George R.R. Martin Continues to Address ‘Puppy-gate’ Controversy, Says the Hugo Awards May Be Broken
After publishing an initial blog post yesterday afternoon addressing the controversy surrounding this year’s Hugo Awards ballot, A Song of Ice and Fire author George R.R. Martin went on last night to engage with sci-fi and fantasy fans on both sides of the debate and to share several pieces of writing about the fiasco that he’s calling ‘puppy-gate.’
In his second post last night, Martin addressed the personal meaning that the Hugos and Worldcon hold for him, and explained the Awards’ historically narrow margins of victory and how the small voting pool (at least relative to comparable awards/cons) allowed the self-proclaimed “Sad Puppies” to saturate this year’s slate. (Martin doesn’t discuss Gamergater and renowned racist Vox Day’s group the Rabid Puppies, saying “Vox Day is another matter, and one I will speak to separately.”)
If the Sad Puppies wanted to start their own award… for Best Conservative SF, or Best Space Opera, or Best Military SF, or Best Old-Fashioned SF the Way It Used to Be… whatever it is they are actually looking for… hey, I don’t think anyone would have any objections to that. I certainly wouldn’t. More power to them.
But that’s not what they are doing here, it seems to me. Instead they seem to want to take the Hugos and turn them into their own awards. Hey, anyone is welcome to join worldcon, to become part of worldcon fandom… but judging by the comments on the Torgesen and Correia sites, a lot of the Puppies seem to actively hate worldcon and the people who attend it, and want nothing to do with us.
In a later post, Martin also spoke about the established practice of writers campaigning for the Hugo Awards, and what that might mean for the future of the organization in light of this year’s ballot (bolding ours):
The Sad Puppies did not invent Hugo campaigning, by any means. But they escalated it, just as that magazine/publisher partnership did way back when. They turned it up to eleven. Their slate was more effective that anyone could ever have dreamed, so effective that they drowned out pretty much all the other voices. They ran the best organized, most focused, and most effective awards campaign in the history of our genre, and showed everyone else how it’s done.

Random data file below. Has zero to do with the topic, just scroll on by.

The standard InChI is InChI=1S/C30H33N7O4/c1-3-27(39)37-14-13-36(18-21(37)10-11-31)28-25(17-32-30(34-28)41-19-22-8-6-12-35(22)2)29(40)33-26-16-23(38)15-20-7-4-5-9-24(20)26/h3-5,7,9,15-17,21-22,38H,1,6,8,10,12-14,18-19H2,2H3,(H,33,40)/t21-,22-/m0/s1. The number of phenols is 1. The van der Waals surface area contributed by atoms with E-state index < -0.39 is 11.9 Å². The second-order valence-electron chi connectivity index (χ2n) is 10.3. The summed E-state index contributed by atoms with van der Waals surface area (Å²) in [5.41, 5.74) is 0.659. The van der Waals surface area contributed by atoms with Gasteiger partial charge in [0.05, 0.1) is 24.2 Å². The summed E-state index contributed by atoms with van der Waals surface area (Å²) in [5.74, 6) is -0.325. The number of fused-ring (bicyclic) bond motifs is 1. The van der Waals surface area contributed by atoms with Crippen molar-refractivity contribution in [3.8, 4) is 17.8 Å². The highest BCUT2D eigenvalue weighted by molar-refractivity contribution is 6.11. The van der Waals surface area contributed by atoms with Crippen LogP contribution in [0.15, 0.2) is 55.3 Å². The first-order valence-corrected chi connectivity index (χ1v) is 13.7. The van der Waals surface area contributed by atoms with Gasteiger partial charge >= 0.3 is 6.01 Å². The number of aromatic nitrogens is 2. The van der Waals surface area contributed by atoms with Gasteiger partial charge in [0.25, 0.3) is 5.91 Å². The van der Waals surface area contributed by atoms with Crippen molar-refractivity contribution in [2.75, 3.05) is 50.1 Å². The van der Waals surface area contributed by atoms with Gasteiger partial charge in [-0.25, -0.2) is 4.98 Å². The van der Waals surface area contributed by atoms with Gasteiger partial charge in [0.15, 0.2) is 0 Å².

The lesson will be learned. The Sad Puppies have already announced that they intend to do it again next year. Which means that other factions in fandom will have to do it as well. Just as happened with the “let me tell you about my eligible works,” the rest of the field is going to need to field slates of their own in self-defense.
I don’t look forward to that. It cheapens the Hugos. Will future winners actually be the best books or stories? Or only the books and stories that ran the best campaigns?
Can all the king’s horses and all the king’s men put the Hugos back together again?
I don’t see how. And that makes me sadder than all those puppies put together.
In a post headed by the Greyjoy icon, the author also addressed what he sees as inflammatory comments on either side of the controversy:
[..] I am against punching and kicking. Up, down, or sideways. No punching here, please.
I applaud the Tone Argument. The Tone Argument is valid. Yay for the Tone Argument.
We can disagree with each other without attacking each other. And no, I am not going to listen to you if you’re screaming at me and calling me offensive names. You shouldn’t either, no matter who you are. None of us should have to put up with that shit.
It really pisses me off, reading some of the threads and comments on both sides of Puppygate, that every time someone calls for a more reasoned discourse and an end to all the name-calling, we hear a chorus of, “they started it” and “no, THEY started it” and “they called me X so I will call them Y” and “don’t you dare silence me, I will say anything I like, I’m the one who speaks truth to power.” I don’t care who started it. I just want it to stop.
It’s worth pointing out that I think it’s much easier to maintain a civil tone in the face of Puppy rhetoric when you’re not part of the demographics that this year’s ballot was designed to target; although Martin is obviously both personally and professionally impacted by the Hugos, as a white cis straight man he’s not someone Vox Day or author Brad R. Torgerson are tired of seeing in sci-fi.
Judging from a comment he made on that same post, it seems Martin understands that distinction as well:
I don’t doubt that the Sad Puppies feel slighted. (Well, some of them. Others just enjoy the idea of fucking with the ‘SJWs’).
Problem is, a lot of other groups feel slighted too. Minorities, women, and so on.
Conservatives love to dismiss the complaints of such groups and accuse them of playing the victim card… yet here we have the Puppies, loudly declaring, “no, no, we’re the REAL victims.”
Considering Martin’s massive influence in the genre writing community, his belief that the Hugos are broken (at least as we know them) might have a big impact on the Awards and Worldcon moving forward. What do you think, gang? Is there a way to ‘fix’ the Hugos? (Although Martin is dubious about this tactic, some some voters are considering protesting this year’s ballot by showing support for “Noah Ward.” Slate suggests saying that name to yourself out loud, slowly.)
In the meantime, here are some more actual puppies and their gates. I bet we could all use them.
(image via Shutterstock)